China tries to walk a fine line as a Middle East peacemaker

Wu Sike, right, shakes hands with Israeli Foreign Minister Avigdor Lieberman
Wu Sike, right, shakes hands with Israeli Foreign Minister Avigdor Lieberman
Image: AP Photo/Sebastian Scheiner
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This article has been corrected.

China’s “special envoy on the Middle East issue,” is headed today to Israel and the Palestinian territories for his latest long-shot bid to broker a peace deal.

Career diplomat Wu Sike has been doggedly meeting with both sides since he took the Middle East job in 2009. His efforts have not always gone smoothly. In March, Wu met with the Palestinian National Authority’s foreign minister and other officials in Indonesia, and said that ”both sides of Palestine and Israel, especially the Israeli side, should lift the blockade to Palestine, remove obstacles [and] meet each other halfway.” (Israel controversially blockaded the Gaza Strip in 2007.)

Just last week, before the recent escalation of violence, Wu indicated he had pretty much sorted out hostilities between Israel and Hamas, saying on July 12: ”I recently paid a special visit to Israel and Palestine, and persuaded the two sides to treat the development of the situation in a rational and calm manner and to avoid taking actions which will increase tension.”

To be fair, China has a delicate balancing act to accomplish in the region, as it tries to exert itself as a diplomatic power to be reckoned with, even as it espouses a ”non-interference” policy for much of the rest of the world. Although China has both recognized and supported the Palestinian group Hamas since the 2006 elections that put it in power, earning criticism from Israel and the West, China and Israel have also increased diplomatic and trade ties in recent years. (China also maintains close ties to Iran, further complicating matters in the region.)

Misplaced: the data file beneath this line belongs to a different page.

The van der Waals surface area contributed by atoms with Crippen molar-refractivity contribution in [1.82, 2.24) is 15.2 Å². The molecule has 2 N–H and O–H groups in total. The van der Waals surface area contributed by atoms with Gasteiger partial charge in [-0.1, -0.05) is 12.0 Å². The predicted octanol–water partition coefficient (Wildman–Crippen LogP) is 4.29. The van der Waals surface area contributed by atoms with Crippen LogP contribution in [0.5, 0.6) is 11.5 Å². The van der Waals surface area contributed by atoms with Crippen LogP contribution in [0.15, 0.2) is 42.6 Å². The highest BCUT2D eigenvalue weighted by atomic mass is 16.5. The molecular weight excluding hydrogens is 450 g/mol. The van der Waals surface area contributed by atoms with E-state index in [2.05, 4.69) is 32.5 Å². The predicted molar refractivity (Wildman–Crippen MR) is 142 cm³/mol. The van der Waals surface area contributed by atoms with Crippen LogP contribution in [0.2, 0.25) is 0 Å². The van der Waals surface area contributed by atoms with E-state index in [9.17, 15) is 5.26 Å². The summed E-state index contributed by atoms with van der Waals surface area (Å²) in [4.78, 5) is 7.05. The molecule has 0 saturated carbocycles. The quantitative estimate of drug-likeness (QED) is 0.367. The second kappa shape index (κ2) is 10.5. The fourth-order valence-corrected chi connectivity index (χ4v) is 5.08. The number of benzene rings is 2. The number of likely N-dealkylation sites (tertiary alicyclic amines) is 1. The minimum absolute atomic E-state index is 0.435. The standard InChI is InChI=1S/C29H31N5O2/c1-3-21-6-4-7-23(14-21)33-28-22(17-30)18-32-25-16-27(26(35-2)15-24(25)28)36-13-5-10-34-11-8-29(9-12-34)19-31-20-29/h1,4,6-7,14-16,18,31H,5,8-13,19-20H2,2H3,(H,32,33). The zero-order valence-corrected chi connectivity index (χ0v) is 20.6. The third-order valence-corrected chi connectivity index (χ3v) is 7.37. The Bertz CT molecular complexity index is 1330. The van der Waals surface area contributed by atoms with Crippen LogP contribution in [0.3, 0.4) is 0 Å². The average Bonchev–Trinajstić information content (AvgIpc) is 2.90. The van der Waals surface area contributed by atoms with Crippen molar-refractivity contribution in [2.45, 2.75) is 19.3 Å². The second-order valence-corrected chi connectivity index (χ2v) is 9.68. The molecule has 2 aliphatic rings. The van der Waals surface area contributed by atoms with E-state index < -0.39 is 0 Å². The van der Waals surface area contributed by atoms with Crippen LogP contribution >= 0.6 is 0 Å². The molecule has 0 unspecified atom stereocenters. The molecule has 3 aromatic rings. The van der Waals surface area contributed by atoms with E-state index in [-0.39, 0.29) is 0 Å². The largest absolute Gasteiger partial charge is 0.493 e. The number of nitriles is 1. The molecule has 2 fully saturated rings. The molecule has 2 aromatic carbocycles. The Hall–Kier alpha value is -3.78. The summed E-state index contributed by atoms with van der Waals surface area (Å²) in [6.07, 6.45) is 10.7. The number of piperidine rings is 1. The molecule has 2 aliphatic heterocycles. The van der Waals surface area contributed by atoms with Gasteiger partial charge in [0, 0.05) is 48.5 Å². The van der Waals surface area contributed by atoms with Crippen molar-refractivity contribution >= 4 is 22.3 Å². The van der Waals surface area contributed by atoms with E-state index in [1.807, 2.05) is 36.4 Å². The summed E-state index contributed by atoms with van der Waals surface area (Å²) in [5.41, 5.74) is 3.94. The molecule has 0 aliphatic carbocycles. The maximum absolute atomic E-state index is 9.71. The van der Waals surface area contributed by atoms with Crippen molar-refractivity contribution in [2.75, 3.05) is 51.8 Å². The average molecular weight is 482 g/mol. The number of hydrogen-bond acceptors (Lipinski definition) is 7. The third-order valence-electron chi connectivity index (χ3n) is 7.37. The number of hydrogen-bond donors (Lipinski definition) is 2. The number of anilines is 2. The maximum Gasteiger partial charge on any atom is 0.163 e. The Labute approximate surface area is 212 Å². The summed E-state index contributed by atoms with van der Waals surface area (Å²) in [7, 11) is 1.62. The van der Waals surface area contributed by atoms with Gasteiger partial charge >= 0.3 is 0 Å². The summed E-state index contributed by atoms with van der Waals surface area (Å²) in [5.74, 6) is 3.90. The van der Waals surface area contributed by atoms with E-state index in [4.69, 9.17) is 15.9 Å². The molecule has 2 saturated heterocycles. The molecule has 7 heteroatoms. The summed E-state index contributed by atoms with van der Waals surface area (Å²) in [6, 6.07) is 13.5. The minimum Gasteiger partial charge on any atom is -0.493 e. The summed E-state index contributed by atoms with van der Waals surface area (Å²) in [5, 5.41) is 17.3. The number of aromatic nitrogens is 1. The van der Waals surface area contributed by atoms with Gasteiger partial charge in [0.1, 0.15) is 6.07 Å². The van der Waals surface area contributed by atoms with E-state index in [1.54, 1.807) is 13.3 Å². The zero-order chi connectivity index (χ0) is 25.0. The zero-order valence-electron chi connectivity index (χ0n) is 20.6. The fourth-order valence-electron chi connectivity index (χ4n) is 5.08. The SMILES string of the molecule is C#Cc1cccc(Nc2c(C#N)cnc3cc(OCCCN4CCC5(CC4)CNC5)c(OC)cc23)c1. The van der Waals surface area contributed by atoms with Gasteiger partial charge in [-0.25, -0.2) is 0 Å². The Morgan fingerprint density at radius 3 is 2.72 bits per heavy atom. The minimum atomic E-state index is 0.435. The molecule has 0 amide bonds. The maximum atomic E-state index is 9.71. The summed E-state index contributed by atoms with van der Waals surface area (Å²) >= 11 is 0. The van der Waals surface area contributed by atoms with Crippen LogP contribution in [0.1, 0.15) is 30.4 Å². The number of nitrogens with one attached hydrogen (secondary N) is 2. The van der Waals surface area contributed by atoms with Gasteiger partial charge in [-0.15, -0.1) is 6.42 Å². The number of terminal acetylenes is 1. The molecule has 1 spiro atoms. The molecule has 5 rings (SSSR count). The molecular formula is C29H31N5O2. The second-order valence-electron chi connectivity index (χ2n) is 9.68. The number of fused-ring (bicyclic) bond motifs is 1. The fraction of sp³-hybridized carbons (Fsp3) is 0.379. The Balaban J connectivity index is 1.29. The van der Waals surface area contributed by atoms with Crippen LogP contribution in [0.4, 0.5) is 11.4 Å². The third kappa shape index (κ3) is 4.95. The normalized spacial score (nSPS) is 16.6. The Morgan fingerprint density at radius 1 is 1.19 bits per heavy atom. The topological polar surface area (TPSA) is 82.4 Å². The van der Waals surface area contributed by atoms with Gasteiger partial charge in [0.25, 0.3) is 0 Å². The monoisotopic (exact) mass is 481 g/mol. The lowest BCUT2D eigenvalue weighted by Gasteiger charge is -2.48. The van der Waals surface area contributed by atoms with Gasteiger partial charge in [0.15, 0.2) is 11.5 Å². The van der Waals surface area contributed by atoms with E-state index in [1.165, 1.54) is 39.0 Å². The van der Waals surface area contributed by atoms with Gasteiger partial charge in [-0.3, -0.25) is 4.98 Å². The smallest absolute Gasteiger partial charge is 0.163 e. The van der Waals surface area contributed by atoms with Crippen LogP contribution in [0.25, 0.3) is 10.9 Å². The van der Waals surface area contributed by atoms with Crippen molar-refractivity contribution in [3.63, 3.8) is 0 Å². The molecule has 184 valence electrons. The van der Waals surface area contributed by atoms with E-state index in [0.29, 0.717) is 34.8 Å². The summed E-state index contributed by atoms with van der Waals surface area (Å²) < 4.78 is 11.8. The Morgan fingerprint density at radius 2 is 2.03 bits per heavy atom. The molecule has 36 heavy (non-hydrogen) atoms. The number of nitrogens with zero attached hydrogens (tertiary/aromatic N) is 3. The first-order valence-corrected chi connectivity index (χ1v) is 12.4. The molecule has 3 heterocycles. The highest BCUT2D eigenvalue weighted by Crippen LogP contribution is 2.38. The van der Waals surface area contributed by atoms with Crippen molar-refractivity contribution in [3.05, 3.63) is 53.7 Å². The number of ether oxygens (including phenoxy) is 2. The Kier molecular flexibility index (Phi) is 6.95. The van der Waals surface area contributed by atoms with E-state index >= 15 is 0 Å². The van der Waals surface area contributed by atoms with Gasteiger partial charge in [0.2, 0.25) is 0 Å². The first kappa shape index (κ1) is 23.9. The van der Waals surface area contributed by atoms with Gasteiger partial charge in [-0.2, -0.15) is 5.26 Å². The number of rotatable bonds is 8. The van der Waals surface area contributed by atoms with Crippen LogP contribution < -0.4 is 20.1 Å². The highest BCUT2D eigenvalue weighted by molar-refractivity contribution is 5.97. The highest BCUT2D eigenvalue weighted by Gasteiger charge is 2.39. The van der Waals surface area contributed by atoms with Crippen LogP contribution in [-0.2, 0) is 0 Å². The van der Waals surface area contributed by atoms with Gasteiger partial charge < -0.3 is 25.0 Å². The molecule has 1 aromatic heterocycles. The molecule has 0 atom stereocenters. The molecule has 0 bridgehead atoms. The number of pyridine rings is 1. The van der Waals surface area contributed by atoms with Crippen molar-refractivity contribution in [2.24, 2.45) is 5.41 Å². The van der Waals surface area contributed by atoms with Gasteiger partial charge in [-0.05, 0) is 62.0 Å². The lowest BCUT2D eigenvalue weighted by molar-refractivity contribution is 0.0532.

This April, Israeli president Shimon Peres made the first official Israeli state visit to China since 2003. Bilateral trade between the two countries has jumped from $3 billion in 2005 to over $10 billion in 2013, China says. The two countries are partnering on technology and agriculture projects, and China is a lead manufacturer of kosher food products, making it one of Israel’s top trade partners:


Israel exports technology and electronic equipment to China, as well as agricultural products. Military exports, though, have been stymied by the US:


Nonetheless, China has long recognized Palestine as a state and Chinese president Xi Jinping pledged his support when Palestinian president Mahmoud Abbas visited Beijing last May. (Xi assured Israel of China’s support, too, when Israeli prime minister Benjamin Netanyahu visited Beijing the same week.)

For Wu, whose previous diplomatic assignments have been mostly in the Middle East and northern Africa, the balancing act has required some quick changes. In June, he met with Palestinian National Authority prime minister Rami Hamdallah and other Palestinian officials and said that peace talks were “like a boat sailing against the current,” which “must forge ahead or it will be driven back.” China regards the promotion of peace between the two nations as “its duty and hopes the two sides could meet each other halfway,” he said.

The next day, he met with Israeli officials and emphasized the importance of the growing relationship between Israel and China, saying “China is paying high attention to the recent disappearance of three Jewish youngsters, and condemns any violent acts against civilians.”

This article said earlier that Xi Jinping visited Israel and Palestine in 2013; instead Israeli and Palestinian leaders visited Beijing that year.